Previous SectionIndexHome Page

Mr. Tom Clarke (Coatbridge and Chryston) (Lab): Not only do I agree strongly with my right hon. Friend the Secretary of State, but I find myself agreeing with the main thrust of the remarks of the hon. Member for North-West Norfolk (Mr. Bellingham) and with the hon. Member for Daventry (Mr. Boswell), who has made a distinguished contribution on disability matters, when they welcome the Bill and, I assume, welcome the aspects of it that refer to disability.

It seems odd, on a day when an election has been declared, that the House is again showing that we can reach agreement on important issues. If the hon. Member for North-West Norfolk sounded a little impatient, I hope that in the course of my remarks I will be able to reassure him that, particularly in the field of disability, patience is, I am afraid, something that has to be acquired. I hope, nevertheless, that when my party is deservedly re-elected in a few weeks' time, it will bring the Bill back to the House very speedily, if only because of its great merits.

The Bill's main thrust is to establish a commission for equality and human rights. That will, of course, take over disability rights, and I want to devote most of my speech to that, as well as to the Commission for Racial Equality and the Equal Opportunities Commission.

There are, as you know, Mr. Deputy Speaker, 10 million people in this country who experience some aspect of disability, and of course it is right that in a society committed to pluralism we bear in mind not just their needs but their rights, including the rights of participation which were, to some extent, discussed following the statement earlier today.

I wonder whether the House will, if only for a few moments, allow me a degree of nostalgia when I refer to the setting up of the Disability Rights Commission. As someone who was fairly heavily involved in that policy, it seems to me that its existence will last for a shorter term than I expected. Reflecting on the formation of the DRC, I can tell the hon. Member for North-West Norfolk that the intervention from my hon. Friend the Member for Sheffield, Hillsborough (Helen Jackson)—a very distinguished parliamentarian whom we will miss very much—was extremely relevant.

As the member of the shadow Cabinet responsible for disability matters before 1997, it was my task to contribute to policy formulation and to present to my party's annual conference, which I was very proud to do, the proposal that such a measure should be included in the manifesto and then introduced by a Labour Government. I was proud to do it, particularly after we had been defeated by a mere 13 votes by the previous Government, whose spokesman on disability, the right
5 Apr 2005 : Column 1314
hon. Member for Richmond, Yorks (Mr. Hague), who later became Conservative party leader, strongly resisted the idea.

My hon. Friend's intervention was relevant to this extent: I can tell the House that before I was able to make the declaration to our party conference, seek its approval and, I hope, have something to do with its inclusion in our manifesto for the 1997 election, the proposal had to be costed very carefully. I remember long conversations well into the night on the Friday before conference, with my right hon. Friend the Secretary of State for Transport, who was then the shadow Chief Secretary to the Treasury. We did not get an agreement easily, but once it was done we knew that the proposal had been costed and was to be part of our Government's policy, and I am very glad that that has been implemented. These matters have to be considered carefully, so my hon. Friend the Member for Sheffield, Hillsborough is right.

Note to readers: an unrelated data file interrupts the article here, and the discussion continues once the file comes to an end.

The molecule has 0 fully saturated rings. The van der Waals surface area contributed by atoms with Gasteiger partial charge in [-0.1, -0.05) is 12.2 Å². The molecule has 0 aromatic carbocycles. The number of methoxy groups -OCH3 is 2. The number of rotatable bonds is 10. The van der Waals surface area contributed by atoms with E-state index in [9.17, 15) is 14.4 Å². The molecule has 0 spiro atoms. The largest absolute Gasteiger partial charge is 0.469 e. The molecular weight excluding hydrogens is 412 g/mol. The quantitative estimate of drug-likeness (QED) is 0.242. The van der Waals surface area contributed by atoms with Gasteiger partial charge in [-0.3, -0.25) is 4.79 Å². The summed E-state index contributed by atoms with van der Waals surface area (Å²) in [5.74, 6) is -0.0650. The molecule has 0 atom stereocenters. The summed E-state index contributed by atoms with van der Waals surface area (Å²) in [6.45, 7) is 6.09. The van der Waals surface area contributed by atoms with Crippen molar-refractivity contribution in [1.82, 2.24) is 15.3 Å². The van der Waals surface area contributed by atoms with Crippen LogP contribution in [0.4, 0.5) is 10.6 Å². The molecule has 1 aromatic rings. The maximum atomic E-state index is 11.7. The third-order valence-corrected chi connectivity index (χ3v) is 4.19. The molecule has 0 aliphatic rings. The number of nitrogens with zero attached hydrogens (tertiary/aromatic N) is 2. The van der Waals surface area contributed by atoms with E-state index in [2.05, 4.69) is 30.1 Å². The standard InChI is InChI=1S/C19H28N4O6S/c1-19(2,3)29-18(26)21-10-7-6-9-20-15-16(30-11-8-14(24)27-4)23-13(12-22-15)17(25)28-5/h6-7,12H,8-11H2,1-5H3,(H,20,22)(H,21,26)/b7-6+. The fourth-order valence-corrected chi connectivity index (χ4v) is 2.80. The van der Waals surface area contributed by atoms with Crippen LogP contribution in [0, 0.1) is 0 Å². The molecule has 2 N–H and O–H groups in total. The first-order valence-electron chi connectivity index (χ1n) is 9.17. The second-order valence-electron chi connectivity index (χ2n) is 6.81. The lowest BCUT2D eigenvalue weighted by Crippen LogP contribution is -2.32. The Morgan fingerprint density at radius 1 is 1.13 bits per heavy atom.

When it was proposed to set up a new commission embracing other bodies, including those for disability, I took the view that there might be a backlash against the idea, but I am pleased that that has not happened. That was largely because of the way in which the Government dealt with the matter, which included setting up the taskforce, and also because they went out of their way to embrace not just the DRC but the various disability organisations that realised, although they were so supportive of the DRC, that they would have an even stronger role in a larger, more effective and influential body. I hope that that is how things will develop.

I can remember the Disability Action Network, some of whose members decided to occupy Labour party headquarters for nearly a day, initially to protest about lack of access. Once they found that it was easy to get to the third floor, where the national executive met, they changed their demands. They wanted an immediate declaration from the then Leader of the Opposition—now my right hon. Friend the Prime Minister—that a commission would be set up. We do not make policy under those conditions, and I said so. However, because of those strong feelings, I want to refer to the views of the DRC.

It is true that there are reservations about some aspects of the Government's thinking, but the DRC view on the Bill is clear. It says that it

I know that the House will give great weight to the views of the DRC in that regard.

The DRC went on to say—and I agree—that there is a need for

It hopes that the commission will follow that path. The DRC's emphasis is important. As I said, it welcomed the main proposals but said that the Government's proposal for at least one disabled commissioner and a disability committee for at least five years should be widely debated in the House before the Bill is enacted, if only to answer the questions: why five years, and why impose a limit at all? Those are fair questions, and I endorse them.
5 Apr 2005 : Column 1315